On the front is a 2-megapixel shooter which does click selfies that aren't in anyway usable on Social media. The images are dull with noisy output even though you are clicking in daylight and good lighting conditions. Overall, the camera performance isn't the best aspect of the device and it, in fact, is a letdown if you were hoping on clicking good images.
The device comes with a 1800mAh battery that is removable. Though the device is focusing on the entry-level segment, the 1800mAh is a low capacity unit even at this price. For casual to light usage, the device will last you till evening making you charge the phone for some time to push it till the end of the day. There is no idle battery drain, but on continuous to slight heavy usage, the battery will die mid-day which is very much not what you would want.
Unless you are an average user who just uses the phone for some essential functions, it would be better if you carry a power bank or charger with you to juice the phone whenever necessary. Speaking of charging, the device takes close to 2 hours 30 minutes to charge such a low-capacity unit which is a yet another letdown. Overall, the battery life isn’t the greatest and probably not what you want even if you are a first-time smartphone user.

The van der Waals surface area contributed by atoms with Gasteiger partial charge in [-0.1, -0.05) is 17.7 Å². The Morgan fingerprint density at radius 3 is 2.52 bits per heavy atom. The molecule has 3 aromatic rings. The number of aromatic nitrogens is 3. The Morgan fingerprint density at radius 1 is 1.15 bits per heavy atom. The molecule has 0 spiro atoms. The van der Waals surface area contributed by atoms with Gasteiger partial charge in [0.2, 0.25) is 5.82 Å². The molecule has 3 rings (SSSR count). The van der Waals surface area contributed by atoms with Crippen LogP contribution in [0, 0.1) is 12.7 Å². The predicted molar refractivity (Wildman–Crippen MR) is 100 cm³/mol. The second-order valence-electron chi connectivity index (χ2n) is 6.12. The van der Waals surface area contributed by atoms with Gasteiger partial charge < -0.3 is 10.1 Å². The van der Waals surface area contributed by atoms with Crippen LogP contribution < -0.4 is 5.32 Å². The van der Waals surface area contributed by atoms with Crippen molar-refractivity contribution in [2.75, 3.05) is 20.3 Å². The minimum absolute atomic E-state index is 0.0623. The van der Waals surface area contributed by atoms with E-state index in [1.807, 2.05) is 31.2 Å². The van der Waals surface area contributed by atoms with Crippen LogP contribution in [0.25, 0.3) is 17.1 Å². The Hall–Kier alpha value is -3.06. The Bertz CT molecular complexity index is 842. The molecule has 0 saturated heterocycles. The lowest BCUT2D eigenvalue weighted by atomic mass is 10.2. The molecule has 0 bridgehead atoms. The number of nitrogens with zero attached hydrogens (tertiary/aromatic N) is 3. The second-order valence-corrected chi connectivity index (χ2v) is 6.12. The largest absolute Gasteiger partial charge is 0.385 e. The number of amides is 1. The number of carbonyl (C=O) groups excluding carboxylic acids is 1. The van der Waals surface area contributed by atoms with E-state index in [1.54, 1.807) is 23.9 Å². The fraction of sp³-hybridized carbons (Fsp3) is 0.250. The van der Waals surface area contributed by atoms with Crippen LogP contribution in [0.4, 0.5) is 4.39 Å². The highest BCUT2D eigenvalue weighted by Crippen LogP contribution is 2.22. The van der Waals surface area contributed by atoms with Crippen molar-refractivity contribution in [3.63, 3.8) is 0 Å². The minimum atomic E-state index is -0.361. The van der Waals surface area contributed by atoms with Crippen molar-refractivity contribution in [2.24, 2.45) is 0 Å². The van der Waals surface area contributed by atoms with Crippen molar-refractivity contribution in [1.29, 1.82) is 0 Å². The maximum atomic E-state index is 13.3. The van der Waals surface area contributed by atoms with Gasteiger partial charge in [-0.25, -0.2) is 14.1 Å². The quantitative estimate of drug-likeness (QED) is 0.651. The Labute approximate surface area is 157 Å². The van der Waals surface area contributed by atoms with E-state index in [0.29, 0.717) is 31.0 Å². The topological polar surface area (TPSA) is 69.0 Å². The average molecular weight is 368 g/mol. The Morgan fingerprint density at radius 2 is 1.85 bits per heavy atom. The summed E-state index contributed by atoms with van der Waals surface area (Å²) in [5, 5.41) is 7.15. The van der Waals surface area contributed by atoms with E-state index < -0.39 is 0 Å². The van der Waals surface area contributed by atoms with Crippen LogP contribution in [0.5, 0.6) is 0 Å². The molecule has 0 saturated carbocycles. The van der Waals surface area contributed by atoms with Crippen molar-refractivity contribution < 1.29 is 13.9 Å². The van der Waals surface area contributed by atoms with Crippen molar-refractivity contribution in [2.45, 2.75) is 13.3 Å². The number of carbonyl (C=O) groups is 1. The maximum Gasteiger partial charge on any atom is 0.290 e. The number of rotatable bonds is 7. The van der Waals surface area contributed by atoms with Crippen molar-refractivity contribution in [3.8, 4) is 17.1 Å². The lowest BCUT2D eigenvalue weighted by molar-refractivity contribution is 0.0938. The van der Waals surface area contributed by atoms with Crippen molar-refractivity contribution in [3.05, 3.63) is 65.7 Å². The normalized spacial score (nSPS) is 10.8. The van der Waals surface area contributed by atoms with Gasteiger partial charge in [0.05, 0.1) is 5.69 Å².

The company is bundling an in-ear style earphone within the box which is a welcome addition. The audio quality via the loudspeaker gets quite loud and there is no distortion of sound after putting the volume to the maximum. We stuck to the bundled earphones and the audio quality via them is good with nice balance of bass. The default music player was able to handle most of the audio formats as well.
In the video department, the video playback was, however, restricted to 480p resolution and it didn't have any issues playing them in every format. We had to, however, install MX Player for a better experience. Overall, the audio and the video department does a fair job.